From Sofia we'll tool off into Macedonia and see a bit around there. Lake Ohrid sounds particularly good.

Beach bumming in Varna

We've been in Varna a few days and we've had loads of fun. Staying in a very fun hostel with loads of people, including some Brits we met in Krakow. We've spent most of the days lazing on the beach. There's a great bar called A Lounge which has sun lounges and serves you drinks and food while you laze around. Fantastic!

Here's some photos we've taken so far. Mostly people you don't know though.


So we made it to Varna after our mammoth train journey. It wasn't anything like we expected. The sleeper compartment was comfortable, though a little dated and old, but the carriage seemed to just get hitched to different trains along the way. That meant we were confined to the one carriage for the whole 35 hours. Very lucky we took lots of food as there was no dining car!

We awoke on the train yesterday morning to a completely different view from Central Europe. It could have been Jamaica: hot, with green hills covered in trees. Beautiful!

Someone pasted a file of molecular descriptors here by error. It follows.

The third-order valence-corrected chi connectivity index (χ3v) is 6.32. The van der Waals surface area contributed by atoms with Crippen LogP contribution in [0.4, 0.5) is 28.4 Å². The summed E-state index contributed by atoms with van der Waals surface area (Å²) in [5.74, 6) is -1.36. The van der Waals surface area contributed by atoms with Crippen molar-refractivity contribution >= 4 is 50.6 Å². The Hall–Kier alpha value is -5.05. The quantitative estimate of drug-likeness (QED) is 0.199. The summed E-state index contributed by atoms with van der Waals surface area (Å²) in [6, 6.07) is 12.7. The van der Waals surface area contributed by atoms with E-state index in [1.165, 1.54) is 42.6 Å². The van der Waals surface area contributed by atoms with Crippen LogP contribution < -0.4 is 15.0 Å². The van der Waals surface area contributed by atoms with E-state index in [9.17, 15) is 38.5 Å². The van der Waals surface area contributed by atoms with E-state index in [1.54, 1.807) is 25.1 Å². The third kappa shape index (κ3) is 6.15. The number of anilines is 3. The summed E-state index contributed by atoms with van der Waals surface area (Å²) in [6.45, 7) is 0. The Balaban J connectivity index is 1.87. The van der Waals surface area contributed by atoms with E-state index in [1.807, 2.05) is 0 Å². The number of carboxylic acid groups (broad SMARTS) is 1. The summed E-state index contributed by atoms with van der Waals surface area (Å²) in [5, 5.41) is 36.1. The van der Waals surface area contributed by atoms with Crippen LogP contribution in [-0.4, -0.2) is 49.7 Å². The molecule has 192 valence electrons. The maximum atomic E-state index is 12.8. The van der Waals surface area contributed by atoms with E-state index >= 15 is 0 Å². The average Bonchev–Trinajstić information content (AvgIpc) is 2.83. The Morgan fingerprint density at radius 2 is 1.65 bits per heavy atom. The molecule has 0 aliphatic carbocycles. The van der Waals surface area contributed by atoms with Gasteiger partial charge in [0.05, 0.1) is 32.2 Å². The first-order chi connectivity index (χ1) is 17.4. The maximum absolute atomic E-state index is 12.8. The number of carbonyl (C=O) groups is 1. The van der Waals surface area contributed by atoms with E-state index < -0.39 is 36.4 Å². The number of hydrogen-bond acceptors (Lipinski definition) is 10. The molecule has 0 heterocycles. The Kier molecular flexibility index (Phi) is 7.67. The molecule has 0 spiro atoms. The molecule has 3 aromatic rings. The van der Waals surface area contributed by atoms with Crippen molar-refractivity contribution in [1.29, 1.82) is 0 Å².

We spent yesterday and today on the beach, chilling out and swimming. The Black Sea here is a bit grotty, with rubbish and stuff, but nice anyway. We're hoping to go on a day trip to some cleaner beaches, maybe even do some kite- or wind-surfing as well as snorkling. Should be fun.

Leaving Krakow

Having hangover? Ask receptionist for alka seltzer

So we've now spent seven days in Krakow. We found an awesome hostel with a really relaxed atmosphere and incredibly helpful staff, so we stuck around.

The visa dash to Warsaw was successful, with the visa being done within four hours. €30 for a visa to a place I'm not even visiting, just passing through on a train, is a bit annoying though.

We're off on our huge train ride tonight, heading to Varna in Bulgaria. 35 hours should be interesting. We've got a private sleeper compartment, so that should be nice. Charging up our mp3 players and we've laid in supplies of food, snacks, vodka and books.

Poland has been loads of fun. The people are very friendly and it's pretty easy going. We've got some photos up including our trip to Auschwitz.

We've had some interesting food experiences here. There's the Polish classics which are always good: pierogi, borscht and their tasty sausages. We also discovered a new thing for us, zapekanka, which are kind of glorified cheese on toast. They're incredibly cheap and available everywhere, taking much the same place as kebabs in the snack food field.